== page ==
History Day

Tana Lucido, American History teacher, teaching her students about the eventful days ahead.

Brandon Strong

Tana Lucido, American History teacher, teaching her students about the eventful days ahead.

Lauren Kim, Ranger Review Reporter

History Day is a competition all regular American History Students are required to participate in. It is described as a science fair for history by Tana Lucido, American/AP History teacher at Lewis-Palmer High School. Over twenty thousand students from all over Colorado come to compete in History Day. Regionals will be held on the Colorado College Campus, April 1st and 2nd. State competitions will be held at Colorado University in Denver on April 30th. Winners will be awarded with prizes such as money and scholarships. According to the National History Day website, The Kenneth E. Behring National History Day Contest is the final stage of a series of contests at local and affiliate levels. Students and parents attend College Park for the week-long event. They come from all over the United States.

Students’ are given the option to choose any topic relating to the themes of exploration, encounter and exchange. Students’ can create a documentary or exhibit, write a paper, build a website or perform in a historical skit. Students have roughly around 4-5 months to work on their project, being announced to most students before winter break in December.

“Research has shown that students who participate in History Day are better at research overall in all of their classes,” Lucido said. “They have an easier time in college writing papers, and they turn out to be better writers and researchers in general.”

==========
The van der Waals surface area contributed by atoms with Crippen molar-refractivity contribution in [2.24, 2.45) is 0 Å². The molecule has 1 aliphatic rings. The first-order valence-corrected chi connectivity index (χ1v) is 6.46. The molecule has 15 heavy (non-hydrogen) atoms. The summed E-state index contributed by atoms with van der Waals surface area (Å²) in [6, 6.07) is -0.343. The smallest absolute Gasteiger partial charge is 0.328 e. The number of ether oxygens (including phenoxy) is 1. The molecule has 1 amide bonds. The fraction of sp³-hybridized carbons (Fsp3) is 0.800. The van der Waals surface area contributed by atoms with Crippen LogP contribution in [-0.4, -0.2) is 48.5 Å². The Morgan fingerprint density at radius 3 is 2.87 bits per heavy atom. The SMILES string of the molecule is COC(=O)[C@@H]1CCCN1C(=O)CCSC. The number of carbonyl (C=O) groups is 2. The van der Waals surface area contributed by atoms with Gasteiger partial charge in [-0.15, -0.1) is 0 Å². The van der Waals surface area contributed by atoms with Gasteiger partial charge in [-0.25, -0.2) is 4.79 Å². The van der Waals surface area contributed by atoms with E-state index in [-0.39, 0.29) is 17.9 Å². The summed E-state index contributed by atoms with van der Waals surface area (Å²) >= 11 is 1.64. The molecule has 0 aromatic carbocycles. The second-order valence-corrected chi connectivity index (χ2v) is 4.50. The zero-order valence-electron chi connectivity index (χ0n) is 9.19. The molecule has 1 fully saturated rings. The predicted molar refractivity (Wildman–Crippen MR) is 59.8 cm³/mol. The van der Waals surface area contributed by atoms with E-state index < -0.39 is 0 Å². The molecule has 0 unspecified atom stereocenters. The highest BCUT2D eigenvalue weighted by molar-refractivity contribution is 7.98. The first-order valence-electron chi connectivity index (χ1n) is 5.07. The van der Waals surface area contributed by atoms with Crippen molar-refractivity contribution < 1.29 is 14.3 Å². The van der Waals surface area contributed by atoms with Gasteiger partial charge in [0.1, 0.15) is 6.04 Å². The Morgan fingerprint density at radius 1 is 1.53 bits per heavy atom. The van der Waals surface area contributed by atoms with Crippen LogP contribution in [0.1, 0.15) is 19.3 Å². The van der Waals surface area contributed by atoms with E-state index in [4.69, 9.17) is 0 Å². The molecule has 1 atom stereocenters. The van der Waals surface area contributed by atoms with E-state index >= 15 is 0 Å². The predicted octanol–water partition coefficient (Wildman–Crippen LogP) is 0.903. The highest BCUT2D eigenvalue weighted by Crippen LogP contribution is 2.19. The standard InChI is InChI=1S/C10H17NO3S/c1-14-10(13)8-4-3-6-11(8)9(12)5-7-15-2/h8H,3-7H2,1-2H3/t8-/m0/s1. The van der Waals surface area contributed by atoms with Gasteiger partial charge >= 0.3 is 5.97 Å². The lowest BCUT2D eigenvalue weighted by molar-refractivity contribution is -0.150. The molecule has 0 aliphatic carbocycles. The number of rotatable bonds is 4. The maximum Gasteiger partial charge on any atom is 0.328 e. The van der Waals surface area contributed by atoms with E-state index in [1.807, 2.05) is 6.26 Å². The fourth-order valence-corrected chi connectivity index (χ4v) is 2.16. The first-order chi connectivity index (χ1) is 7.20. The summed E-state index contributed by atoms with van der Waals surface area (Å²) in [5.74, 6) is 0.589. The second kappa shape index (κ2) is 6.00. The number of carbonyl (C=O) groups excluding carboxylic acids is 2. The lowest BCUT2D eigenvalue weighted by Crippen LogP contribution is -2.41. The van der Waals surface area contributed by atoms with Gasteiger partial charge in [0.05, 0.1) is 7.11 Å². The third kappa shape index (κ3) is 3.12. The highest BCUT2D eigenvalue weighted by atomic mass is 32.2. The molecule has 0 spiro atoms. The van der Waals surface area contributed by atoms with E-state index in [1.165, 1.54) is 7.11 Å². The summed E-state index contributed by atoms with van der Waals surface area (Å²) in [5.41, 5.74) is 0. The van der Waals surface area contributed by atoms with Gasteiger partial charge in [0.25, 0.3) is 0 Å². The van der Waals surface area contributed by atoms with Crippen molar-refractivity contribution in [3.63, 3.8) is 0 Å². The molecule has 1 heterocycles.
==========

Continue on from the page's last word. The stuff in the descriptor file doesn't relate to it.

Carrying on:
Max McCutcheon, 11, is creating a documentary with his partner, Noah Bartner, 11, on the Hanoi Hilton, which was a prisoner camp during the Vietnam War. The juniors have even interviewed an authentic prisoner of war for their project: Mike McGrath, Max’s grandpa. He was a six-year prisoner of war after he got shot down from his aircraft.

“It’s a really big project, but if you just stress about it, you are just working yourself out, so I’m not too stressed about it,”  McCutcheon said. “Plan it out, don’t do everything at once, and don’t wait last minute because it won’t turn out well.”
National History Day is an event where students learn and participate; a tool later on used in college for big projects, papers and so on. They learn about influential historical figures and events that lead to how things stand today.